How long has it been since you checked your email? Sent a text? Left your house without your phone?

We live in a connected society, but what does that mean for the quiet, reflective times? In his book, The End of Absence: Reclaiming What We’ve Lost in a World of Constant Connection, Michael Harris points out that for anyone born in the 1980s or earlier, we are part of the last generation to know life both before and after the internet. We lived in a time where the phone hung on the wall in the kitchen, and we only answered it if we were home, research was done at the library going through books, and communication was not instant. Harris ponders what we are losing and whether we realize that we are losing it, going on to think about the younger generations that do not know a disconnected life, that is, a life without instant access to the internet and other electronic communications.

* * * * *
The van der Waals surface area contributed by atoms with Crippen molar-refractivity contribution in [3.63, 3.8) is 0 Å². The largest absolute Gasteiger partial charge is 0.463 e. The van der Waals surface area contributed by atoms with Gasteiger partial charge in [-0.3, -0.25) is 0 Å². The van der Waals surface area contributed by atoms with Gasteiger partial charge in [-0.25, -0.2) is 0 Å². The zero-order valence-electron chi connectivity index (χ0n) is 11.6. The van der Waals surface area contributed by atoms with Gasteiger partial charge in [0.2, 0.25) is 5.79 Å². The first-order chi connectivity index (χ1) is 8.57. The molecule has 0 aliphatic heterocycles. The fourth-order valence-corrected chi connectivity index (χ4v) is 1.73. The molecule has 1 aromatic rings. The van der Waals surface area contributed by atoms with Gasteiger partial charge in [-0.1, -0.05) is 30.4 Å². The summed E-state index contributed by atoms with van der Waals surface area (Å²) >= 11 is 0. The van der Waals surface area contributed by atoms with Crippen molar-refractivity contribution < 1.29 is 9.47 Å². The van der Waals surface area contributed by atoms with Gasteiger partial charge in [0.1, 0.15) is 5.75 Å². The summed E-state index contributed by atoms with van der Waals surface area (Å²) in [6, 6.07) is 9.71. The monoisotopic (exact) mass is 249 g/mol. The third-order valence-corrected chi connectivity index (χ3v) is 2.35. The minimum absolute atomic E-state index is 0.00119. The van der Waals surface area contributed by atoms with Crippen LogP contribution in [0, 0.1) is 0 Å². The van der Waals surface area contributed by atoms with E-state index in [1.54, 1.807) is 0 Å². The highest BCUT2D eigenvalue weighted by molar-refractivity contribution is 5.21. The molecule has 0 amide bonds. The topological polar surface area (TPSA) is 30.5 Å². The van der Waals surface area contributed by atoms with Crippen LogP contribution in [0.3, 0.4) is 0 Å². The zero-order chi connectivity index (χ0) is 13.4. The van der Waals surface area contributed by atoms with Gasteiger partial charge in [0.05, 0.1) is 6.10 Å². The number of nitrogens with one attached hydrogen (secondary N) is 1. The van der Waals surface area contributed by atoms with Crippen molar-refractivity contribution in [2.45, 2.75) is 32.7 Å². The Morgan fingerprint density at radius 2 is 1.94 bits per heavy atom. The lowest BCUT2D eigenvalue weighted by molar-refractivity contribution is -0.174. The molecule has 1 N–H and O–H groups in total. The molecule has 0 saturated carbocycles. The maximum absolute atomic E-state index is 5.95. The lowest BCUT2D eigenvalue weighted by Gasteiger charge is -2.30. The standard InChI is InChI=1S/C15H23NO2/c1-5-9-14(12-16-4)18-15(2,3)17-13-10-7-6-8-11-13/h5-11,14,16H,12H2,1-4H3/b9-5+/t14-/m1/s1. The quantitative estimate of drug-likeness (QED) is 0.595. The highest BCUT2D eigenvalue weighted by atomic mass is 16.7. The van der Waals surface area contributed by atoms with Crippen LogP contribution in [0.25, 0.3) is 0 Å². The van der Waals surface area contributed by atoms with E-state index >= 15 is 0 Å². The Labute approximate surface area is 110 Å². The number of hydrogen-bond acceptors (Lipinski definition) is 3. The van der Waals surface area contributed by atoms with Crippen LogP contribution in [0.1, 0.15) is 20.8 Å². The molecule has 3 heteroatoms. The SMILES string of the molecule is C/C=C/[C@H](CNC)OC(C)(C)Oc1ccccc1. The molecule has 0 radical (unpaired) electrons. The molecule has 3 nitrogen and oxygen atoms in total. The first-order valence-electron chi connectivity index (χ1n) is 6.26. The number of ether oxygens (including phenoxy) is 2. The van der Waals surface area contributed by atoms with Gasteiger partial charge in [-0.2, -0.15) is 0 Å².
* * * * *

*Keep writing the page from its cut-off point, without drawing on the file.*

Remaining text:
Toward the end of the book Harris spends a month “disconnected” ultimately concluding that it is virtually impossible to be disconnected in today’s world where everyone else is bound by technology, but he also realizes that it is up to the individuals to manage their connections so that they can have those quiet, meaningful times. By balancing the use of technology, he posits, the individual will be more effective overall.

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